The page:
On August 8, 1973, Bob and I were driving back from a supply run to Farm and Fleet in Kankakee, Illinois. If it was one of our usual trips, we had lunch at the Wagon wheel restaurant. They had the best fried catfish!
Bob said he wondered if we should keep dating. It kind of sounded like he was breaking up with me. After dating for two years he couldn’t see where we were going.
I don’t exactly how we got around to the word marriage, but it eventually came up.
It went something like this.
Me: Bob, I never agreed to marry you because you never asked. You’ve got to ask me.
Bob: Well, do you want to?
That was his proposal. It wasn’t until last year, when we were at a family gathering, that he admitted he’d been trying to figure out how to ask me to marry him. That was nice to hear.
At least we were both on the same page.
Four months later we had a church wedding, surrounded by all our friends and family.
I shared this account in my column in 2015. I’m sharing it again here today.
I bought a stereo that will take phonograph records or cassette tapes and transfer them to an audio CD. The main reason for this purchase was to take a recording of my late father, made in March 1991, and digitize it to share with family. The crazy thing was I couldn’t find the saved cassette.
Frantically I searched the house and all the drawers where I thought it could be. Tears filled my eyes when I thought it was gone forever. My last resort was to ask my sainted mother for help. She’s my patron saint of lost items because she was always losing things. The moment I finished my prayer to Mom I turned over a piece of paper and there was the cassette.
Since April 10th is my father’s birthday (Mom’s is April 19th), I’d like to share one of his WWII stories. The cassette recording was made because our daughter Rachel had a school assignment to ask relatives about the past. Rachel was eight years old at the time.
Rachel began her interview: “So Grandpa how was it in the Civil War?” I laughed so hard I was asked to leave the room. Eventually, Rachel asked about WWII. Here’s some of what my father told her.
“I was in the infantry. . . . They were the guys with the rifles. After the airplanes and tanks went in and bombed, we were the ones who went in after and cleaned out the enemy, house by house.” (Dad turned twenty years old while on the battle field.)
It took some encouragement to get my dad to talk about earning the Bronze star. Finally he said, “I got the Bronze star for winching a whole battalion across a river that was under direct enemy fire. . . . There really isn’t much to tell, except Thumper, he was my assistant driver, he would take the cable and hook it up to a Jeep across the river. I didn’t even try winching it because the winch was too slow (here Dad made a sound of a slow winch). If we used it the Germans would have blown us up into a hundred little pieces.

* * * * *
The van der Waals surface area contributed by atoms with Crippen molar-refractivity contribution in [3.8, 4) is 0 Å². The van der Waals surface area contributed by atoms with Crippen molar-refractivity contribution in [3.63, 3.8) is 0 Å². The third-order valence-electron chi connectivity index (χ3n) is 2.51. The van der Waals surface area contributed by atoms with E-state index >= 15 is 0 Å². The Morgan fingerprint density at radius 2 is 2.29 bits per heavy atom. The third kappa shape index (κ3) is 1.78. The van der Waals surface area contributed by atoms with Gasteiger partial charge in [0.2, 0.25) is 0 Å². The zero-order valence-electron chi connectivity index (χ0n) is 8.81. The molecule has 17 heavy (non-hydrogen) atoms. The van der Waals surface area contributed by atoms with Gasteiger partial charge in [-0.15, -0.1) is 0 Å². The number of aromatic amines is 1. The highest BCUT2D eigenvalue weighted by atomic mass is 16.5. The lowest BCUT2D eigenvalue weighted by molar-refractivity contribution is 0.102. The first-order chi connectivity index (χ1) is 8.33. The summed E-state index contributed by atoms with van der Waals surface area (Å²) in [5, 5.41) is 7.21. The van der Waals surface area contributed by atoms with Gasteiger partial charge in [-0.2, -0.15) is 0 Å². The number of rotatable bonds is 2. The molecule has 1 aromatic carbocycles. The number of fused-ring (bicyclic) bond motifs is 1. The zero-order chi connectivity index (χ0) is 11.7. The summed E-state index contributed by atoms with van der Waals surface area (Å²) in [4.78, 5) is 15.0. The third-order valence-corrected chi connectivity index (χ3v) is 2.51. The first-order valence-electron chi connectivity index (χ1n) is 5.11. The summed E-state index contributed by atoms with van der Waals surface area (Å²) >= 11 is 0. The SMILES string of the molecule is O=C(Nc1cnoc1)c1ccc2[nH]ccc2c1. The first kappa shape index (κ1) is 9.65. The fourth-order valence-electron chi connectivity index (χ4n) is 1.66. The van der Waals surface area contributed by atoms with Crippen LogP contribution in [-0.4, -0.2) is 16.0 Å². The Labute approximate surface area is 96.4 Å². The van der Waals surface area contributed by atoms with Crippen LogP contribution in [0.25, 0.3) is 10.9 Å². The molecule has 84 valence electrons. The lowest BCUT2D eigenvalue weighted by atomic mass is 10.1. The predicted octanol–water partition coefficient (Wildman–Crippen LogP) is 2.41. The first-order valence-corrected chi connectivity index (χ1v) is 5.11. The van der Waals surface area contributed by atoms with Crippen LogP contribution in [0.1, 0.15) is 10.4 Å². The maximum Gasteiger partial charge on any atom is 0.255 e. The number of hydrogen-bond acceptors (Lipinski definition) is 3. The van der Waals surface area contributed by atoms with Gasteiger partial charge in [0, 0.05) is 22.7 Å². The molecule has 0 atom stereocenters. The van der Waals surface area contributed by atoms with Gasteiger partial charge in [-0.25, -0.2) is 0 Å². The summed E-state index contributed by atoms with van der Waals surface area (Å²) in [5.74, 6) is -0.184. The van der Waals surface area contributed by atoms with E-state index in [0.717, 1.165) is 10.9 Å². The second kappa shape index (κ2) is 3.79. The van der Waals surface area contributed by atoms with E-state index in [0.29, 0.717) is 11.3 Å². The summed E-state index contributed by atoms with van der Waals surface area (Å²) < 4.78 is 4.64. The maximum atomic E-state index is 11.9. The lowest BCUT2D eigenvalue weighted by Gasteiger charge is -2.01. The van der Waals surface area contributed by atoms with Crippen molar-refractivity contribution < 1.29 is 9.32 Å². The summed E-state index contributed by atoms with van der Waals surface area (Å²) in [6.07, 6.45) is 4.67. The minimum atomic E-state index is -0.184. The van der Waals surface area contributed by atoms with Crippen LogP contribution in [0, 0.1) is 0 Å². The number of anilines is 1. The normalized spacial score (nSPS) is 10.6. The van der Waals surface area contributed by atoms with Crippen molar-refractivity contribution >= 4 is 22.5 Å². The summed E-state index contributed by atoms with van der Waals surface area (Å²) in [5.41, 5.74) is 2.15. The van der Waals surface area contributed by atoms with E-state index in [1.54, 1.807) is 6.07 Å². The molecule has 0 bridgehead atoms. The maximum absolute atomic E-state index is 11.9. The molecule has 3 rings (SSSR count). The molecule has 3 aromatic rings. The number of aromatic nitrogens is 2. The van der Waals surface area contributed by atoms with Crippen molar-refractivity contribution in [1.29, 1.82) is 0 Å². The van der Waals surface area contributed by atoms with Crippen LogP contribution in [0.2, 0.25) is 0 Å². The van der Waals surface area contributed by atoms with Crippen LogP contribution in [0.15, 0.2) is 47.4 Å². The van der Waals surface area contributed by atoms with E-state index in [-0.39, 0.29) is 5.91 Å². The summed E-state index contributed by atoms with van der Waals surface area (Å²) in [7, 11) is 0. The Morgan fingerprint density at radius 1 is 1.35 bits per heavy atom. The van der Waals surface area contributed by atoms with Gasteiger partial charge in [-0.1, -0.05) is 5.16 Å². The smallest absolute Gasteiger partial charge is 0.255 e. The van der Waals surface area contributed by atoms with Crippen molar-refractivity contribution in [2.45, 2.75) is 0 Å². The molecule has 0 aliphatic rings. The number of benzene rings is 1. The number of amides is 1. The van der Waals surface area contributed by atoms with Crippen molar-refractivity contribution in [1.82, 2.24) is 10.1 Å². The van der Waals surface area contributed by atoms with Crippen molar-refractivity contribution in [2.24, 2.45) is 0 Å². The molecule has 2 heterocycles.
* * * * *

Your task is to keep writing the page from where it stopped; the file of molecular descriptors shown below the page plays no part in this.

“These were mostly Jeeps from H Company, so it wasn’t hard to pull them across. I had a ton and a half. Thumper would pull the winch across and I put it in reverse and go like hell backwards because the winch was in front.
“We got everybody across and when we were getting toward the end, a shell hit right near my truck. It blew me out of the truck. It blew off the spare tire that was right next to me in the truck. I landed on my back in the water on a rock. I got up and jumped back in the Jeep and away we went again, Thumper and I finished pulling the last one across. The Colonel said, “That was fine work, fine work. I want to get your name. Later, the First Sargent got my name and I got the Bronze Star for that. (Wikipedia:The Bronze Star was awarded for acts of heroism, meritorious achievement, or meritorious service in a combat zone.)
“And then we got the Presidential Citation, too. That’s from the president of the United States. That was for letting the German tanks run over us in foxholes and when the tanks were past us we got up out of our foxholes and killed off the German infantry following the tanks. The tanks didn’t like to ride any place without armored infantry because then you could jump up on the tank and throw a hand grenade down the smokestack . . .” (Wikipedia: the Presidential Unit Citation was for extraordinary heroism in action against an armed enemy.)
After that story Dad tired of talking and ended the recording. Two months later he died of pancreatic cancer. Our family continues to be proud of him and now his great-grandchildren have a recording to keep forever.
My dad was in the Battle of the Buldge. I honor him today with a short account about his name.
When Dad was in the army they misprinted his name. He went from Charles Poska to Charles Paska. He soon found out that when the army says your name is Paska, that’s what it was.
I asked Dad why he didn’t get it changed back. He told me he’d have to go to court and pay a fee to fix what the army did. Dad had enough government interference in his life after his years in the army and said it was okay with him to have Paska as his name. Because of this my sister and my maiden names are Paska, too.
I tried looking up Dad’s service records, but I got a letter telling me a fire destroyed a great many records years ago. That’s such a pity, as many soldiers had their duty erased in those flames.